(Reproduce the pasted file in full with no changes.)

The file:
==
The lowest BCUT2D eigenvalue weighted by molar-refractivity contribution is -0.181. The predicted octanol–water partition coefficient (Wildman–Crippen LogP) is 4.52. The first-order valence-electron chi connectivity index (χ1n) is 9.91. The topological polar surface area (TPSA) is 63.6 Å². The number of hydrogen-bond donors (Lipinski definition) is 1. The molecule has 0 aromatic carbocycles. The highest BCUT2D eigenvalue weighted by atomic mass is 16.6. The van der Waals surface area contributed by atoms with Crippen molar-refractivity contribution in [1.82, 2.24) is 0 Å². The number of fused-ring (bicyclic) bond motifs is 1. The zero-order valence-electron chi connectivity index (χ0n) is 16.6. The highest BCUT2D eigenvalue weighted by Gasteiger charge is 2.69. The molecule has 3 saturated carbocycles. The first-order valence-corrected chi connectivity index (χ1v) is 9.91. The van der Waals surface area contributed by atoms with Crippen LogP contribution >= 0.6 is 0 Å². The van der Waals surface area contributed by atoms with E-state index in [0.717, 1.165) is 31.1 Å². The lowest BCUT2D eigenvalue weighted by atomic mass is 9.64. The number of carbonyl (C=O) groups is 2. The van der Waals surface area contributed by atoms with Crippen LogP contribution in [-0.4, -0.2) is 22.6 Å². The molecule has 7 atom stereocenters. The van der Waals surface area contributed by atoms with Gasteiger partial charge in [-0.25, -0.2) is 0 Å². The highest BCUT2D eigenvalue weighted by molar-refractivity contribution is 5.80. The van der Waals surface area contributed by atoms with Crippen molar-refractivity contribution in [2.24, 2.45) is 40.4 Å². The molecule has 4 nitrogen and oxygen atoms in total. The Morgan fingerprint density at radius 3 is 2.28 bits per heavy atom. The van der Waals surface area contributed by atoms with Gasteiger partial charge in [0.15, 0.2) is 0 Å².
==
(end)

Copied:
The lowest BCUT2D eigenvalue weighted by molar-refractivity contribution is -0.181. The predicted octanol–water partition coefficient (Wildman–Crippen LogP) is 4.52. The first-order valence-electron chi connectivity index (χ1n) is 9.91. The topological polar surface area (TPSA) is 63.6 Å². The number of hydrogen-bond donors (Lipinski definition) is 1. The molecule has 0 aromatic carbocycles. The highest BCUT2D eigenvalue weighted by atomic mass is 16.6. The van der Waals surface area contributed by atoms with Crippen molar-refractivity contribution in [1.82, 2.24) is 0 Å². The number of fused-ring (bicyclic) bond motifs is 1. The zero-order valence-electron chi connectivity index (χ0n) is 16.6. The highest BCUT2D eigenvalue weighted by Gasteiger charge is 2.69. The molecule has 3 saturated carbocycles. The first-order valence-corrected chi connectivity index (χ1v) is 9.91. The van der Waals surface area contributed by atoms with Crippen LogP contribution >= 0.6 is 0 Å². The van der Waals surface area contributed by atoms with E-state index in [0.717, 1.165) is 31.1 Å². The lowest BCUT2D eigenvalue weighted by atomic mass is 9.64. The number of carbonyl (C=O) groups is 2. The van der Waals surface area contributed by atoms with Crippen LogP contribution in [-0.4, -0.2) is 22.6 Å². The molecule has 7 atom stereocenters. The van der Waals surface area contributed by atoms with Gasteiger partial charge in [-0.25, -0.2) is 0 Å². The highest BCUT2D eigenvalue weighted by molar-refractivity contribution is 5.80. The van der Waals surface area contributed by atoms with Crippen molar-refractivity contribution in [2.24, 2.45) is 40.4 Å². The molecule has 4 nitrogen and oxygen atoms in total. The Morgan fingerprint density at radius 3 is 2.28 bits per heavy atom. The van der Waals surface area contributed by atoms with Gasteiger partial charge in [0.15, 0.2) is 0 Å².